Movement and gestures affect the older and longer-established brain structures. The brain is now known to contain "mirror neurons". This work like this. Movements are activated by particular neurons in the person making the action and the same neurons in your own brain are activated if you are watching the person making the movement. This is due to the presence of these mirror neurons. This activity of the brain has been detected through the use of new techniques of functional imaging.

The effect is to give rise to feelings and changes of mood as they affect one of the core structures of the brain known as the hypothalamus.

This recent knowledge has yet to be incorporated into philosophy and theology. The Freemasons have always understood this as they use their elaborate ceremonial to put across their philosophical ideas founded on Gnosticism and Neoplatonism. In the light of this knowledge, the V2 liturgists did exactly the wrong thing. A more effective reform would have been to bring the liturgy as closely into line with Byzantine practice. The endurance of Byzantine Christianity would explain why they would have a sound understanding of faith even if they were less thorough in their theoretical studies. It becomes grained-in through experience of the liturgy itself. As the old saying goes, Lex orandi, Lex credendi.

Theology must assimilate contemporary science

Arguments about the liturgy roll on. In my view it was a key factor in the implosion of the Catholic church in the last four decades. The reforms drove some people away altogether, and their withdrawal from the active life of the church cannot just be explained away as inadequate faith. There is a limit to the amount of liturgical abuse that people can be expected to tolerate.

As the years wore on, those teenagers who had, as often happens, left the church before the reforms, returned in later life to find a church they could no longer recognise and relate to. Thus an important source of (re)-recruitment was lost. A further issue was, and remains, the use of special liturgies for children and indeed the infantilisation of the mainstream liturgy, which made the church childish-seeming and something to grow out of.

I believe that the problems with the liturgy can be understood by reference to
  1. the anthropological theories developed by Barthes and Levi-Strauss in the 1960s, as these referred to earlier work on semiotics by Saussure and others,
  2. the cross disciplinary work on lingustics and psychology and
  3. recent work on neuro-psychology and brain function, with an input from genetics and evolutionary theory.
The results of this work has been quickly grasped by those with an interest in making money by selling things. The big advertising and publicity companies, for instance, of necessity, employ staff with a sound grasp of these subject areas, but it seems that it has yet to find its way into theology and related disciplines.

There is a huge amount of recent cross-disciplinary material to be assembled and  integrated into contemporary theology. To cut a long story short, it would be concluded that the old saying lex orandi, lex credendi applies. Whilst the simplified form of Novus Ordo will continue to have its place - it is perfectly satisfactory, useful indeed, for example, in small communities for weekday use, and for didactic purposes - public celebration of the liturgy, especially in large spaces or when a lot of people are present, the Extraordinary Form needs to be the norm.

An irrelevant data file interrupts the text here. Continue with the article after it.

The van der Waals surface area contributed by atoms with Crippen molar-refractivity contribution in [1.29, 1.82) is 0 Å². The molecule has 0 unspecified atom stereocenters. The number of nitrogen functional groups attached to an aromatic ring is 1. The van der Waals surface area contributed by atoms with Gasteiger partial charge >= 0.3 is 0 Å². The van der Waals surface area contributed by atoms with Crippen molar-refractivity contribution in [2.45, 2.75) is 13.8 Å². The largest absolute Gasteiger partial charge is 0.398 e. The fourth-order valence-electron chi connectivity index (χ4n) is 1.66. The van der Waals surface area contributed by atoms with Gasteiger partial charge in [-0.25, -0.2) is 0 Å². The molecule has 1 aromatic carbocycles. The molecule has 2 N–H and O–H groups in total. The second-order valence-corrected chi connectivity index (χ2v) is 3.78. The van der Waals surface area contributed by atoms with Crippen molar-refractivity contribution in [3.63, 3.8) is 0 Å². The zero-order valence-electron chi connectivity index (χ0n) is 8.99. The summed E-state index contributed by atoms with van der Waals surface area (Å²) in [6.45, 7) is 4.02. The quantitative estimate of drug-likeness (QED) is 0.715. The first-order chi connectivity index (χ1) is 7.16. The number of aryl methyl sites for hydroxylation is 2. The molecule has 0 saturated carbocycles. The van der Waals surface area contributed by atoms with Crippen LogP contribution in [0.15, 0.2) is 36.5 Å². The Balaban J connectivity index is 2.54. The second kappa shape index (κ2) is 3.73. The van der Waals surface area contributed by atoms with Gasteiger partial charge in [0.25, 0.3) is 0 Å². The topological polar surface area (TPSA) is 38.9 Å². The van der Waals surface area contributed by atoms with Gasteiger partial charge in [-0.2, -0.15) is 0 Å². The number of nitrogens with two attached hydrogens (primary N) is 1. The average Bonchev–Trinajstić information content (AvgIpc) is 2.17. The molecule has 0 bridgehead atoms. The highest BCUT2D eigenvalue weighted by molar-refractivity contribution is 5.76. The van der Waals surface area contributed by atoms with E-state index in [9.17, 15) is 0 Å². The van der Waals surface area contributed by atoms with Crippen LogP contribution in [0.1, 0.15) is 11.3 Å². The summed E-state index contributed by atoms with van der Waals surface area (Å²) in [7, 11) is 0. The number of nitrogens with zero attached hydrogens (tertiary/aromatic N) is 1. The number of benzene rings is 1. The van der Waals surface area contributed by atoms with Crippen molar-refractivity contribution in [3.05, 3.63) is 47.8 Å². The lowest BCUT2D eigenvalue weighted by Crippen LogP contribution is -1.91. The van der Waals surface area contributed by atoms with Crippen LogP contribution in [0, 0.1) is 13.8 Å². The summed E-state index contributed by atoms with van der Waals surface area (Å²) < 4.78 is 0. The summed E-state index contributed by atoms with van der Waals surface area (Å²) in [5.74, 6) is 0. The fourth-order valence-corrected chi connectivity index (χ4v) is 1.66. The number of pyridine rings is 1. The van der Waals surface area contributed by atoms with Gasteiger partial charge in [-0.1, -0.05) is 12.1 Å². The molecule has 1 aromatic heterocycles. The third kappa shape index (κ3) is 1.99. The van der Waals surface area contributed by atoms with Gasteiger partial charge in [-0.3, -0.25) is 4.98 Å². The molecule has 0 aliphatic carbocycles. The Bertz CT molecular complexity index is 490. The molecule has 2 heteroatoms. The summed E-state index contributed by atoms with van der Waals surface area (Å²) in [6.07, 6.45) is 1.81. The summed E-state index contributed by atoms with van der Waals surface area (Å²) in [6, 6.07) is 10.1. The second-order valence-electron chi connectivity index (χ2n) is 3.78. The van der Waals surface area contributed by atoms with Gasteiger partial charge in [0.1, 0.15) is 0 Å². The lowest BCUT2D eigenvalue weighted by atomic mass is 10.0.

Please stop this silly criticism of the Pope

I wish people would stop criticising the Pope, mostly because of the way he dresses. It is not my cup of tea but it takes at least 100 years to make a judgement on a particular pope. Every one has a different task for a different time. This one needs to cleanse the augean stables that the Vatican has seemingly turned into.

Benedict stressed the need for "reform of the reform" and the need to develop Catholic Social Teaching. After more 120 years of Catholic Social Teaching since Leo XIII's Rerum Novarum, it remains deficient. Benedict's encyclical Caritas in Veritate effectively takes the subject back to square one, whilst Summorum Pontificum and the accompanying letter point the way to necessary liturgical reform.

The Benedictine liturgical reforms now need to be driven through, especially at the local level. The laity also need to address the deficiencies in Catholic Social Teaching, working from the ideas set out in Caritas in Veritate. Discussion of the colour of the papal footwear is a damaging distraction and discredits those who keep on talking about the subject.

If issues relating to these matters lead to conflict, they have to be resolved through the use of reason and modern scientific knowledge, particularly in the field of cognitive psychology, a subject whose insights need particularly to be brought to bear on the subject of liturgy.

In praise of Aspergers

We should take a moment now and again to acknowledge the fact that civilisation as we know it would never have arisen if it were not for the...